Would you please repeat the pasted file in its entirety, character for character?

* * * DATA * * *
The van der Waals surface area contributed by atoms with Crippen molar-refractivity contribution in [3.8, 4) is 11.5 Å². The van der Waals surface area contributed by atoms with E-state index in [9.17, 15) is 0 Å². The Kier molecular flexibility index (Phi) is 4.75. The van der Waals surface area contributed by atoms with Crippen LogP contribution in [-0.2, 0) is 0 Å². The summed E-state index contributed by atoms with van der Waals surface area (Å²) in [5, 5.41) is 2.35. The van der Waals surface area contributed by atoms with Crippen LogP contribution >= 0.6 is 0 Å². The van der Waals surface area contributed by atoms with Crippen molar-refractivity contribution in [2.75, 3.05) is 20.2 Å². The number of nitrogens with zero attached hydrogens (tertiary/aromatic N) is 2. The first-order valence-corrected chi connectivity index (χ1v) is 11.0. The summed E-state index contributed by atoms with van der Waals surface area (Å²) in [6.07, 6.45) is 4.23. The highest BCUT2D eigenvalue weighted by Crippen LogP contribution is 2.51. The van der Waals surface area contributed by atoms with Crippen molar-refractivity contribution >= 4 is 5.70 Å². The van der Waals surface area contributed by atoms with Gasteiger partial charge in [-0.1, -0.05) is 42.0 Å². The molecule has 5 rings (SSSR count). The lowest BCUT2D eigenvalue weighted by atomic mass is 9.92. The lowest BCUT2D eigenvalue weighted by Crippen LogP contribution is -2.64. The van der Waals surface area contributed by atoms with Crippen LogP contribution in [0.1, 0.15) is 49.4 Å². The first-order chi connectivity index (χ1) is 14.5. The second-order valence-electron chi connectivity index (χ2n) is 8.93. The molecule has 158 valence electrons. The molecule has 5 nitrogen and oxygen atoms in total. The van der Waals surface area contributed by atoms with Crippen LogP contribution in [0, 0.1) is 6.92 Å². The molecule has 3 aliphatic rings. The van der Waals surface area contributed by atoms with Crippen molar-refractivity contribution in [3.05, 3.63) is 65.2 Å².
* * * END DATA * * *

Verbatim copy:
The van der Waals surface area contributed by atoms with Crippen molar-refractivity contribution in [3.8, 4) is 11.5 Å². The van der Waals surface area contributed by atoms with E-state index in [9.17, 15) is 0 Å². The Kier molecular flexibility index (Phi) is 4.75. The van der Waals surface area contributed by atoms with Crippen LogP contribution in [-0.2, 0) is 0 Å². The summed E-state index contributed by atoms with van der Waals surface area (Å²) in [5, 5.41) is 2.35. The van der Waals surface area contributed by atoms with Crippen LogP contribution >= 0.6 is 0 Å². The van der Waals surface area contributed by atoms with Crippen molar-refractivity contribution in [2.75, 3.05) is 20.2 Å². The number of nitrogens with zero attached hydrogens (tertiary/aromatic N) is 2. The first-order valence-corrected chi connectivity index (χ1v) is 11.0. The summed E-state index contributed by atoms with van der Waals surface area (Å²) in [6.07, 6.45) is 4.23. The highest BCUT2D eigenvalue weighted by Crippen LogP contribution is 2.51. The van der Waals surface area contributed by atoms with Crippen molar-refractivity contribution >= 4 is 5.70 Å². The van der Waals surface area contributed by atoms with Gasteiger partial charge in [-0.1, -0.05) is 42.0 Å². The molecule has 5 rings (SSSR count). The lowest BCUT2D eigenvalue weighted by atomic mass is 9.92. The lowest BCUT2D eigenvalue weighted by Crippen LogP contribution is -2.64. The van der Waals surface area contributed by atoms with Crippen LogP contribution in [0.1, 0.15) is 49.4 Å². The first-order chi connectivity index (χ1) is 14.5. The second-order valence-electron chi connectivity index (χ2n) is 8.93. The molecule has 158 valence electrons. The molecule has 5 nitrogen and oxygen atoms in total. The van der Waals surface area contributed by atoms with Crippen LogP contribution in [0, 0.1) is 6.92 Å². The molecule has 3 aliphatic rings. The van der Waals surface area contributed by atoms with Crippen molar-refractivity contribution in [3.05, 3.63) is 65.2 Å².